3.1 What is a Style and Why is it Important?

The term Styles may seem strange to most people. We think of the word Style in terms of designer clothing fashions. Changing styles is like changing clothing. You look different on the outside but are the same body on the inside. Styles are not only used for the way we control the appearance or design of print books, styles are also used to control the appearance or design of Ebooks and Websites. The key to easily migrate or convert styles from one information sharing format, such as a Print Book or PDF book, to another format, such as an Ebook or Web Page, is understanding the relationship between the tools used to set styles in these different formats.

Information Sharing Format

Design Controlled by

Content Controlled by

Print Book or PDF Book

Page, Paragraph and Character Styles

Plain Text Language

Ebook or Website

CSS (Cascade Style Sheets)

HTML (Hyper Text Markup Language)

While Print and PDF books use the older Page, Paragraph and Character Styles, web pages and Ebooks use a new system called Cascade Style Sheets (or CSS). What we want is to use Page, Paragraph and Character styles that can easily be converted into CSS styles.

Content versus Appearance
Another way to think of Page, Paragraph and Character Styles is that they control the appearance of the content in your documents. Whether you are writing a one page resume or a 400 page book, your document can be divided into the content such as the words and images versus the appearance which is the appearance of the pages, paragraphs and text.

Why We Need to Consider Page Layout in Designing Documents

Here is the problem. Imagine you are teaching a course with 30 students. Ten of your wealthy students bought the Color Print Book for $60. Five others bought the Black and White Print book for $30. Five other students bought the Ebook for $20. Five of the poorer students downloaded the PDF version of your course book from your course website for free. Three printed the PDF book which at 10 cents a page for the 400 page book ironically cost them $40. Two other students did not have the money to print the PDF book – they are simply reading the PDF on their laptop computer screen. Finally, five of the poorest students are trying to get by reading the course book you posted as web pages on your book promotional website.

To make matters worse, all of your students are using a variety of computer screens, from laptops and tablets to mobile phones - all of which have different screen widths - to read their course book!


Now imagine you are trying to set up daily and weekly reading assignments for your students. You could just have the students read Section 3.1 for Monday and Section 3.2 for Tuesday. But imagine you want to review a particular topic in the Course book tomorrow morning and you want all 30 students looking at the same page.

The only way to solve this problem is if the content and appearance of each page in your course text book is identical regardless of the information sharing format being used by your students. Welcome to the world of the modern college classroom.


However, this new world of information sharing by means of multiple screen widths and document types is not merely limited to teachers and students. Imagine you are a small business owner and you want to share staff training materials with your employees. Some of your employees may download and print out a PDF of the training materials. However, others may try to read the materials directly from your company website. Then there are your customers wanting to buy products or learn how to use products they have already bought. They too will be using a variety of screen widths.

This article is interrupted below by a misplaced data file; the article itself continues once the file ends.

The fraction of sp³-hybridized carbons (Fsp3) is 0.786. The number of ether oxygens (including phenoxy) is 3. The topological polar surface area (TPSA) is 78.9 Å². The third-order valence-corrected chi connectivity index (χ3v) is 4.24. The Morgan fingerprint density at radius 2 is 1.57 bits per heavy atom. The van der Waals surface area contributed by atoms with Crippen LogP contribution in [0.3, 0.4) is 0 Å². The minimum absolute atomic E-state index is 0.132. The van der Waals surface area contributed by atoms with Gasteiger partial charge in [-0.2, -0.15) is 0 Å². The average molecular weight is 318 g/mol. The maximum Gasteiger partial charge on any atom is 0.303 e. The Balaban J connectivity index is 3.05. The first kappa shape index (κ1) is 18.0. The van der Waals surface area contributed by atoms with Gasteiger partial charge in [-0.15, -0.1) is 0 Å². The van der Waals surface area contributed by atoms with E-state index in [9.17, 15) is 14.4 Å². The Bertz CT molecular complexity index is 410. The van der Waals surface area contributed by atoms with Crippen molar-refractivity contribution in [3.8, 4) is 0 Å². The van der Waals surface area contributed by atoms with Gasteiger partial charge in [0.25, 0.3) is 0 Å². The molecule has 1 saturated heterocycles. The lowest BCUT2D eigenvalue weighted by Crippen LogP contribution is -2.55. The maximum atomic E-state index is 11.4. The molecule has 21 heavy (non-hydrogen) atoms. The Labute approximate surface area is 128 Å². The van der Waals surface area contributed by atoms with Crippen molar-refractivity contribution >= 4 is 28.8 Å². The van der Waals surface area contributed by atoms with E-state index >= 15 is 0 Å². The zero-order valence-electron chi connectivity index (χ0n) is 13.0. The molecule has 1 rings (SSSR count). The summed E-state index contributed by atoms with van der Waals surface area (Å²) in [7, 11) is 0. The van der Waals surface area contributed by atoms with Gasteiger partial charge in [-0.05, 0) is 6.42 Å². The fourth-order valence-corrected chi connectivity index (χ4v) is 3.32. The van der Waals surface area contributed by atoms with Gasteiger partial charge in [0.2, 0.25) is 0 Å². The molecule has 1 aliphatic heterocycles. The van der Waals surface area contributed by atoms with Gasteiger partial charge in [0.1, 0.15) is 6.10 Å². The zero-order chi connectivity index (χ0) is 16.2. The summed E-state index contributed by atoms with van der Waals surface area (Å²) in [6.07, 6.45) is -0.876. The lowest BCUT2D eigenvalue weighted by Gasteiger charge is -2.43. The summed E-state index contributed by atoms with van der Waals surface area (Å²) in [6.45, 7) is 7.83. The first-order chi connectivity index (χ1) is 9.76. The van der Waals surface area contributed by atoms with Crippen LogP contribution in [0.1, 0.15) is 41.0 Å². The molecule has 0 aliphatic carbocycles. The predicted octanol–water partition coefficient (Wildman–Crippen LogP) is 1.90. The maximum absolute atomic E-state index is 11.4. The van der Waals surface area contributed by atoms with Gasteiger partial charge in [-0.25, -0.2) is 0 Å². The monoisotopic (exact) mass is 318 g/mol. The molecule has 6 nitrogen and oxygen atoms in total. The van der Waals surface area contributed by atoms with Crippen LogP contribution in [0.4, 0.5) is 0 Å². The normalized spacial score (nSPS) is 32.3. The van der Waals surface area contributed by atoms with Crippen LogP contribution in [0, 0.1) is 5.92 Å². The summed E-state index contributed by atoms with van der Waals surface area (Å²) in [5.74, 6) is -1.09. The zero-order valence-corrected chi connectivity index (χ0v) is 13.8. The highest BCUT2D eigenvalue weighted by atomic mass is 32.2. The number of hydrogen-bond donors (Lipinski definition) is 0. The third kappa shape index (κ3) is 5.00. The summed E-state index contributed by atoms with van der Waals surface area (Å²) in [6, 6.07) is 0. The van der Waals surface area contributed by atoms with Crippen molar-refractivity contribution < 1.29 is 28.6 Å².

This is why it is important to learn about and consider the process of creating documents that are readable regardless of the screen width of the device being used to do the reading. Our goal is not merely to introduce you to custom Page Styles, but equally important to explain how to create a universal page style that will allow us to use the same source document for our print book, Ebook, PDF book and website.

What are Page Layout Styles?
Page layout styles determine and control the design or appearance of the entire page. This includes the width and height of the pages, page margins (top, bottom, right and left), paragraph widths (which is the width of the page minus the right and left margins) and the formatting of headers and footers at the top and bottom of each page (with associated page numbers). For complex documents, we will also need the ability to use more than one page style in the same document.

Paragraph styles control the appearance of various elements on a page including headings, spacing between paragraphs and line spacing inside of a paragraph. Character styles control the appearance of text inside of a paragraph including the font families, font size and font weight or emphasis.

The reason we cover page styles first is that when you create your own documents, you should get in the habit of first designing your page layouts. If you have more than one type of page layout, such as one style of page for the cover of your document and a different style for the contents of your document, then you will need more than one page style. After designing your page styles, you should consider the design of your paragraphs, characters (text), images and tables.

Comparing Page Layout Styles to Paragraph Styles and Character or Text Styles
Here is a table of some of the contents of all three style groups.

Page Layout Styles

Paragraph Styles

Character Styles

Page Height

Spacing between Paragraphs

Font Families

Page Width

Line Spacing inside of paragraphs

Font Sizes

Page Top & Bottom Margins

Default Paragraph style

Font Weight or Emphasis

Page Right & Left Margins

Text Body Paragraph Style

Font color

Paragraph Width

Heading 1 Style

Link Text color and decoration


Heading 2 Style


Heading 3 Style


How to Decide between using Page, Paragraph or Character Styles?

Rather than thinking of word processing functions as a series of random functions, always ask yourself: is the function I am working on affecting the appearance of my pages, my paragraphs or my characters?


The Effect of Page Layout Styles and Line Length on Readability
Page Layout Styles are important because they can have a huge effect on the readability of your documents. Default Page Margins are set in all three major word processors for 1 inch on the right and left resulting in a text width of 6 ½ inches (assuming a page width of 8 ½ inches). This may seem reasonable. After all, shouldn’t the word processing gods know more than we do about how to layout a page?